By Dan Gilgoff, God & Country
In preparing for the president's speech tomorrow from Cairo, the White House did something it hasn't previously in preparing Obama to engage Muslims abroad: It called on American religious leaders and experts, including many Muslims, for advice.
In a conference call last month, Obama's foreign policy speechwriter, Ben Rhodes, and aides in the White House Office of Faith-Based and Neighborhood Partnerships took input from Muslim, Christian, and Jewish figures concerning what the president should say in Cairo. "The White House did a very good job at taking advantage of the available expertise," says Dalia Mogahed, executive director of Gallup's Center for Muslim Studies, who participated in the call.
It's unclear how much of that advice will be reflected in the president's speech. But those who were part of the call said the White House has already responded to a request from Muslim participants to invite an overtly Muslim organization to cosponsor Obama's speech, to be delivered from Cairo University. The White House, the participants said, has since gotten Al Azhar University—a religious school, unlike Cairo University—to cosponsor the event.
The White House declined to respond to a request for comment. But in a briefing for reporters on Friday, Denis McDonough, a White House deputy national security adviser, emphasized the importance of Al Azhar as a cosponsor. "The president very much appreciates the hospitality of Cairo University," McDonough said, "but also appreciates the willingness of Al Azhar, one of the oldest universities in the region, to jointly host the event, underscoring the storied history and learnedness of Islam."
The roughly dozen participants on the call, who are affiliated with the White House faith advisory council's task force on interfaith dialogue, were not previously consulted on Obama's Muslim outreach offensive, which has included an interview on the al Arabiya television network and a speech and mosque visit while in Turkey in April. After the call, participants followed up with E-mails and memos to the White House.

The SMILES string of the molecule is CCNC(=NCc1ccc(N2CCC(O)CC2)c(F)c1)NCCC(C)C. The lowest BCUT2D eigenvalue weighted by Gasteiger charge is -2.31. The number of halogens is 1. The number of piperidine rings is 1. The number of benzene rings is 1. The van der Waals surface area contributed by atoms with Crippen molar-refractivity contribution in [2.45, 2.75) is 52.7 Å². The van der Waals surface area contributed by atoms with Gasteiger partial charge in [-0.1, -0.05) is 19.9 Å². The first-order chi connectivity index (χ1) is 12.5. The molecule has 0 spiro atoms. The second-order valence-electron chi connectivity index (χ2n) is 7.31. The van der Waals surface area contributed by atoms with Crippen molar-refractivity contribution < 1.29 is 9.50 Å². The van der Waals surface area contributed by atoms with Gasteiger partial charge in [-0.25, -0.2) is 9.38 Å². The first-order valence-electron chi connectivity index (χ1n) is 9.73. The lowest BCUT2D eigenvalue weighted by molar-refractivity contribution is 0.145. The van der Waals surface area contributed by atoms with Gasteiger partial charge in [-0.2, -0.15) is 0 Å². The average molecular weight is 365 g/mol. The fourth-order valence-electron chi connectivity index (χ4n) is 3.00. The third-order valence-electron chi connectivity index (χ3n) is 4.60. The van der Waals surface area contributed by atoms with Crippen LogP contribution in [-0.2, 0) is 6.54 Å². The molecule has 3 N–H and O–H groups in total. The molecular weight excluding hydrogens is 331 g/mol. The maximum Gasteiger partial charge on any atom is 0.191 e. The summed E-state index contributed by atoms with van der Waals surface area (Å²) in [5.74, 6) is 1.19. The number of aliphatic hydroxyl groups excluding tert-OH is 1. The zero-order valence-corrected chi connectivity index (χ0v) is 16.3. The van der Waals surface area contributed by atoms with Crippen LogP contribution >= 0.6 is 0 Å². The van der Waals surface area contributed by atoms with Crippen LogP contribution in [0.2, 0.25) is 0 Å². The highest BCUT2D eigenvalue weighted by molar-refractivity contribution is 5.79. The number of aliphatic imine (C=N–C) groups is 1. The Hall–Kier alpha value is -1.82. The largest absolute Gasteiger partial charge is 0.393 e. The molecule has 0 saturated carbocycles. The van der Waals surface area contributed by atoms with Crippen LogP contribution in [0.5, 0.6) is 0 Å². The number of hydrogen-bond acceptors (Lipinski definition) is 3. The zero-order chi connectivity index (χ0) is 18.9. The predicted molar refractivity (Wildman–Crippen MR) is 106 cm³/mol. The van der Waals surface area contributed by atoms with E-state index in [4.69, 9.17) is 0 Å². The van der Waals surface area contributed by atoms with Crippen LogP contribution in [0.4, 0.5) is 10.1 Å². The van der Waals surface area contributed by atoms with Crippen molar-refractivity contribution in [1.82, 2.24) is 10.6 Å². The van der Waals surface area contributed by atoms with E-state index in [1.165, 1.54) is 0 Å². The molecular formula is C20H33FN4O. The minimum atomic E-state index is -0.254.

The competing priorities of the faith leaders and experts involved in the process illustrate the intense cross-pressures and political risks Obama faces in delivering what aides have described as a "Muslim speech."
About a half-dozen Muslim representatives involved in the process encouraged Obama to speak directly to Muslim grievances about U.S. foreign policy, including the wars in Iraq and Afghanistan and the American role in the Israeli-Palestinian conflict. "I shared polling that shows that three major issues drive anti-American sentiment among Muslims around the world," says Gallup's Mogahed. "Perceptions of disrespect, perceptions of political domination and exploitation, and anger at acute conflicts."
At least one Jewish representative who was in on the call, meanwhile, discouraged Obama from tackling the Mideast conflict in the speech. "I raised the concern about whether the president would be able to spend enough time on the Arab-Israeli issues to make it worthwhile," says Nathan Diament, who directs public affairs for the Union of Orthodox Jewish Congregations of America. "If he is just going to shorthand it, he'll probably generate more criticism over what he does not say."
Joel Hunter, an evangelical leader involved in the process, voiced an entirely different concern: that the president needs to keep his American audience in mind. "From a conservative evangelical viewpoint, this kind of speech causes a good deal of apprehension," Hunter said. "He has to make us glad to be Americans and bring us along even as he's making a policy statement to the rest of the world."